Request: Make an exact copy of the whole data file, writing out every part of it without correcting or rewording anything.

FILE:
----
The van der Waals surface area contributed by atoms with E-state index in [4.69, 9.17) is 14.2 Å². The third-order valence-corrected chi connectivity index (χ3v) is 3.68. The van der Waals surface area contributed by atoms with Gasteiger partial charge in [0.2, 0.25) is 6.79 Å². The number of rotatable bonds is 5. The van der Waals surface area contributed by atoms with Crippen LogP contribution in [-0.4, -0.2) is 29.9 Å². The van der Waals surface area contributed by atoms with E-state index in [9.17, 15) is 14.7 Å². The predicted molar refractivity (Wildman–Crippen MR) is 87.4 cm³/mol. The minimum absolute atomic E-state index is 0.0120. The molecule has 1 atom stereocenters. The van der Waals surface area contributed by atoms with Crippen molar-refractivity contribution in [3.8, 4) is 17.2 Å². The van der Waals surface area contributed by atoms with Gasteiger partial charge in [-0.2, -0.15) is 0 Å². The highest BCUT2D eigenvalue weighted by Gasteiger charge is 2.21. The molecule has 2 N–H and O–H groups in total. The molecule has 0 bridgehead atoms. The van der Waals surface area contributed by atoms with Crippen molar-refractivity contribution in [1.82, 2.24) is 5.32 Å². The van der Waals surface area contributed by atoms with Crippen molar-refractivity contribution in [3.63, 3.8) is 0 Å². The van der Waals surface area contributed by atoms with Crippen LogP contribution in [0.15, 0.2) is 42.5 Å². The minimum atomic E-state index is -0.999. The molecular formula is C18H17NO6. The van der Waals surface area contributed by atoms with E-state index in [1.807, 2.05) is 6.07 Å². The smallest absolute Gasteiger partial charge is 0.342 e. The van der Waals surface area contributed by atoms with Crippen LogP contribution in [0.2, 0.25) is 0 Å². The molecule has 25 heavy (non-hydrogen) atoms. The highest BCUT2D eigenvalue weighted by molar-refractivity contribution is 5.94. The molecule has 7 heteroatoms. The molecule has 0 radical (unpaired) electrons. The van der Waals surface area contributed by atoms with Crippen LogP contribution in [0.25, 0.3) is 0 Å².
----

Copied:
The van der Waals surface area contributed by atoms with E-state index in [4.69, 9.17) is 14.2 Å². The third-order valence-corrected chi connectivity index (χ3v) is 3.68. The van der Waals surface area contributed by atoms with Gasteiger partial charge in [0.2, 0.25) is 6.79 Å². The number of rotatable bonds is 5. The van der Waals surface area contributed by atoms with Crippen LogP contribution in [-0.4, -0.2) is 29.9 Å². The van der Waals surface area contributed by atoms with E-state index in [9.17, 15) is 14.7 Å². The predicted molar refractivity (Wildman–Crippen MR) is 87.4 cm³/mol. The minimum absolute atomic E-state index is 0.0120. The molecule has 1 atom stereocenters. The van der Waals surface area contributed by atoms with Crippen molar-refractivity contribution in [3.8, 4) is 17.2 Å². The van der Waals surface area contributed by atoms with Gasteiger partial charge in [-0.2, -0.15) is 0 Å². The highest BCUT2D eigenvalue weighted by Gasteiger charge is 2.21. The molecule has 2 N–H and O–H groups in total. The molecule has 0 bridgehead atoms. The van der Waals surface area contributed by atoms with Crippen molar-refractivity contribution in [1.82, 2.24) is 5.32 Å². The van der Waals surface area contributed by atoms with Crippen molar-refractivity contribution in [3.63, 3.8) is 0 Å². The van der Waals surface area contributed by atoms with Crippen LogP contribution in [0.15, 0.2) is 42.5 Å². The minimum atomic E-state index is -0.999. The molecular formula is C18H17NO6. The van der Waals surface area contributed by atoms with E-state index in [1.807, 2.05) is 6.07 Å². The smallest absolute Gasteiger partial charge is 0.342 e. The van der Waals surface area contributed by atoms with Crippen LogP contribution in [0.2, 0.25) is 0 Å². The molecule has 25 heavy (non-hydrogen) atoms. The highest BCUT2D eigenvalue weighted by molar-refractivity contribution is 5.94. The molecule has 7 heteroatoms. The molecule has 0 radical (unpaired) electrons. The van der Waals surface area contributed by atoms with Crippen LogP contribution in [0.25, 0.3) is 0 Å².